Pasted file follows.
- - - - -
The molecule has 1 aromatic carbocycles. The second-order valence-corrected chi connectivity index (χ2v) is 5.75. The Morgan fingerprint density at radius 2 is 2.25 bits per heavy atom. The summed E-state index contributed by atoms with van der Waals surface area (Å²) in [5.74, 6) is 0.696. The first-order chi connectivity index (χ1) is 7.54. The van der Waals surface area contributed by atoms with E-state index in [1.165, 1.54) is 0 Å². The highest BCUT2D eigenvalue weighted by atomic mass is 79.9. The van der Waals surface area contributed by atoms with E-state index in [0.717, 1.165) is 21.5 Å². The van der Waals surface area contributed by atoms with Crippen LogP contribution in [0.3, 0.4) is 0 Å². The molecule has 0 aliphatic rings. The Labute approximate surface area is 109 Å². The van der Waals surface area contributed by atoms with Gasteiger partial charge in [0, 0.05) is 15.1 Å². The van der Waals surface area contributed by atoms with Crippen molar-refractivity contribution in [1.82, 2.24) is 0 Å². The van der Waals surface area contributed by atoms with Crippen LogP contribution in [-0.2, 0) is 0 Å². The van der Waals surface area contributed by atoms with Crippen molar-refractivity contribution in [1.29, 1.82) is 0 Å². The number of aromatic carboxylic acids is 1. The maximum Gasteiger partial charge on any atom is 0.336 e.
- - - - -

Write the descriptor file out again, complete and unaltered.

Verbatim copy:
The molecule has 1 aromatic carbocycles. The second-order valence-corrected chi connectivity index (χ2v) is 5.75. The Morgan fingerprint density at radius 2 is 2.25 bits per heavy atom. The summed E-state index contributed by atoms with van der Waals surface area (Å²) in [5.74, 6) is 0.696. The first-order chi connectivity index (χ1) is 7.54. The van der Waals surface area contributed by atoms with E-state index in [1.165, 1.54) is 0 Å². The highest BCUT2D eigenvalue weighted by atomic mass is 79.9. The van der Waals surface area contributed by atoms with E-state index in [0.717, 1.165) is 21.5 Å². The van der Waals surface area contributed by atoms with Crippen LogP contribution in [0.3, 0.4) is 0 Å². The molecule has 0 aliphatic rings. The Labute approximate surface area is 109 Å². The van der Waals surface area contributed by atoms with Gasteiger partial charge in [0, 0.05) is 15.1 Å². The van der Waals surface area contributed by atoms with Crippen molar-refractivity contribution in [1.82, 2.24) is 0 Å². The van der Waals surface area contributed by atoms with Crippen LogP contribution in [-0.2, 0) is 0 Å². The van der Waals surface area contributed by atoms with Crippen molar-refractivity contribution in [1.29, 1.82) is 0 Å². The number of aromatic carboxylic acids is 1. The maximum Gasteiger partial charge on any atom is 0.336 e.